I have been in the Tennessee Army National Guard for over ten yearsnow. I really enjoy the military, but I never expected it to take me half wayaround the world simply because I have never been full time Army. In June of2005, the government asked my unit for volunteers to join other soldiers in Iraqin the fight for ÃÂOperation Iraqi FreedomÃÂ. People have always looked at theNational Guard as part-time Army, but in todayÃÂs world, we are no longer justÃÂWeekend WarriorsÃÂ.
While I was in Iraq, me and my unit was doing missions as convoysecurity. We escorted military and civilian personnel from one base to anotherto deliver cargo, while providing security and safety for the whole convoy andits cargo. There were many times when we had insurgents shooting at us withAK-47 machine guns as we passed. They would hide inside buildings or lay inthe sand and wait on U.S. military convoys to pass and then ambush theconvoy.
The insurgents would also set out road-side bombs, also know asIntegrated Explosive Device. We were constantly having to watch for theIntegrated Explosive Devices as we traveled in our convoys. If we spotted anIED then we had to stop the convoy and check it out to make sure it was an IEDthen call out the EOD team, also known as Explosive Ordinance Device team.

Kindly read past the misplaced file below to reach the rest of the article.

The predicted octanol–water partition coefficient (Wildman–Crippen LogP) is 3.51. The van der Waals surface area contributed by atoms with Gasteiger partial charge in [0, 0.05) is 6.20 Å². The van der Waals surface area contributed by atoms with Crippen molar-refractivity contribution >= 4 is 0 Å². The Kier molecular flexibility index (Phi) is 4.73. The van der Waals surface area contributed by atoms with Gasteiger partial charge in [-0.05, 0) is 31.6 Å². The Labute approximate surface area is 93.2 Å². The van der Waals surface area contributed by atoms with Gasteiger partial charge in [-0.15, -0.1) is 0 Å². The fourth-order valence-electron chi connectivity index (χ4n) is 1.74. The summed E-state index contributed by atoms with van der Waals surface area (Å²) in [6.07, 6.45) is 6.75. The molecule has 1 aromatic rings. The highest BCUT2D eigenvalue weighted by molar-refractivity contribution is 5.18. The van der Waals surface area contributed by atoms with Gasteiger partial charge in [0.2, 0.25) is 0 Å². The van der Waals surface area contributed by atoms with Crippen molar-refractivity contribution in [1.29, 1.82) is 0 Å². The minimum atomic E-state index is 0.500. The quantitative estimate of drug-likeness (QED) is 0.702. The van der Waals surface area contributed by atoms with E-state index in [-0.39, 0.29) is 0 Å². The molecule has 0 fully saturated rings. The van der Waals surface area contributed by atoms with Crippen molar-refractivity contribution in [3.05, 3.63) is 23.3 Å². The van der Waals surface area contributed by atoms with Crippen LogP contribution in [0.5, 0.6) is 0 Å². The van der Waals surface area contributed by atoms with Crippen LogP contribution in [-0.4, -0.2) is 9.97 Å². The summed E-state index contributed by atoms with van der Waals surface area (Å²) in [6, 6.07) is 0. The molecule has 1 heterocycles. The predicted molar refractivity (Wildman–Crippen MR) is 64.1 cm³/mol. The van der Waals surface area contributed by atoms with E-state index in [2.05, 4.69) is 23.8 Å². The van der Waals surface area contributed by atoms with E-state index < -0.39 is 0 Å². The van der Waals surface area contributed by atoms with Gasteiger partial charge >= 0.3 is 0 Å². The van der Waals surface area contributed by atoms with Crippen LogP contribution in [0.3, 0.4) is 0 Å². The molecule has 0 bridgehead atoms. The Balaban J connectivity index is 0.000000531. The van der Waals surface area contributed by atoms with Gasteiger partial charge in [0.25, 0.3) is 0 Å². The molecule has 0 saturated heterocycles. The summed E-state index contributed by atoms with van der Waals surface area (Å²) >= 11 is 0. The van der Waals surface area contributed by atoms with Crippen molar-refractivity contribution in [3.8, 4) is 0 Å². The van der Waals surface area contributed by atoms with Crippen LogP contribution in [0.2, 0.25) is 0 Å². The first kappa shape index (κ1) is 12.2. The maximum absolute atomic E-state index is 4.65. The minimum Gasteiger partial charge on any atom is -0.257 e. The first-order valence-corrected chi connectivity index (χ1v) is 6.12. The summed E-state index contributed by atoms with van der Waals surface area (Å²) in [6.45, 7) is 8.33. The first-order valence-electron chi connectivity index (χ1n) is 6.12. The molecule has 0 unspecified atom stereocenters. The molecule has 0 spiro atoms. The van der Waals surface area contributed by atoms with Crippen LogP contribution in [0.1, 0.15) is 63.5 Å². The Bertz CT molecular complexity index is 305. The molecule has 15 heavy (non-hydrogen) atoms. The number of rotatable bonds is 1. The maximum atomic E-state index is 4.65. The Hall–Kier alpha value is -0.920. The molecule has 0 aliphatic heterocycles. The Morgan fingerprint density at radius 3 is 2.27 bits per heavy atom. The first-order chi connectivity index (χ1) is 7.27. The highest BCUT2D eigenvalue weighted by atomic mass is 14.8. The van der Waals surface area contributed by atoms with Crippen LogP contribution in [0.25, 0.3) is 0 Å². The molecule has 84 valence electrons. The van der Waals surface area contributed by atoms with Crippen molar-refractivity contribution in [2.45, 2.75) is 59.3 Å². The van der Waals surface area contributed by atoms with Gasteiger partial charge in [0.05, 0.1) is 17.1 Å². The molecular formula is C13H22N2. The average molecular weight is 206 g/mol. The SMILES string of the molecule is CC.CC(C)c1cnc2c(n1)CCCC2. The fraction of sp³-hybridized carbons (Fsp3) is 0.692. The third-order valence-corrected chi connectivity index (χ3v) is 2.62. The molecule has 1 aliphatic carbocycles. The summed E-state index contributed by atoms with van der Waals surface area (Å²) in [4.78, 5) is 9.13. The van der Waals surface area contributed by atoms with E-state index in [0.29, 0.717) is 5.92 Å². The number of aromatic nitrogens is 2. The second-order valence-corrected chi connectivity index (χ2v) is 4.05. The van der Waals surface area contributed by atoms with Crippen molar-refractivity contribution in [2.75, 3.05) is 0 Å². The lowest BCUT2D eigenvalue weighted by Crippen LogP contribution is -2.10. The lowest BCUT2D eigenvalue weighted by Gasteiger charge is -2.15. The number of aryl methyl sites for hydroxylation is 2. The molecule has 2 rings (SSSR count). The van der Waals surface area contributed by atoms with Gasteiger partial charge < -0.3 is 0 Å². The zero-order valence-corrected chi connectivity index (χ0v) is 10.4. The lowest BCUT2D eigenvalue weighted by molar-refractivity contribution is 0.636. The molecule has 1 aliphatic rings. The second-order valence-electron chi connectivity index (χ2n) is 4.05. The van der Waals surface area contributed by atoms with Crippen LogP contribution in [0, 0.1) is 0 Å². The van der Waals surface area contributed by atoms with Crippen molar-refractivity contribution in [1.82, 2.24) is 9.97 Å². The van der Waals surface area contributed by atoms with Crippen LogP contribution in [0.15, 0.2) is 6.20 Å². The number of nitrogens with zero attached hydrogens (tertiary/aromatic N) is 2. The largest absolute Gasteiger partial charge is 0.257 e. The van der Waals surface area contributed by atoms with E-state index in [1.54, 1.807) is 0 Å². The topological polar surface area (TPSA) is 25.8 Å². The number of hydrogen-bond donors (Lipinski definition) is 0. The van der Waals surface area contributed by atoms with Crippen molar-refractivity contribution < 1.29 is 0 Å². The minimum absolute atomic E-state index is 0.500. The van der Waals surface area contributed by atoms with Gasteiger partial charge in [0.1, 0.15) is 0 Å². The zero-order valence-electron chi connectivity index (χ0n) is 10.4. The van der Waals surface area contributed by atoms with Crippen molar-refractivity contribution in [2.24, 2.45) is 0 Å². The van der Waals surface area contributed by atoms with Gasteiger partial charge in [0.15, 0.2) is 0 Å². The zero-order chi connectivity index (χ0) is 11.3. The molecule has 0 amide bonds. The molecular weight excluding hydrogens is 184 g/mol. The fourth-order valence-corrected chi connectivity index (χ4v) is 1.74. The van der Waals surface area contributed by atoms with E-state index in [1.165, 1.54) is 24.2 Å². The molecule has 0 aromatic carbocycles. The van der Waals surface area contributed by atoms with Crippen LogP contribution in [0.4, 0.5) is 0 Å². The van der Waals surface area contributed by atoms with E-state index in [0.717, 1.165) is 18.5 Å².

The EOD team would then come to our location and dispose of the IEDproperly.
While not doing missions, life on base in Iraq was interesting. We hadmany chores to do from time to time. Chores like washing our own clothes,taking classes if changes were made to how we were doing our missions,cleaning our rooms, and other chores of the same sort. There was an internetand phone center close to us so we were able to contact our families andfriends and...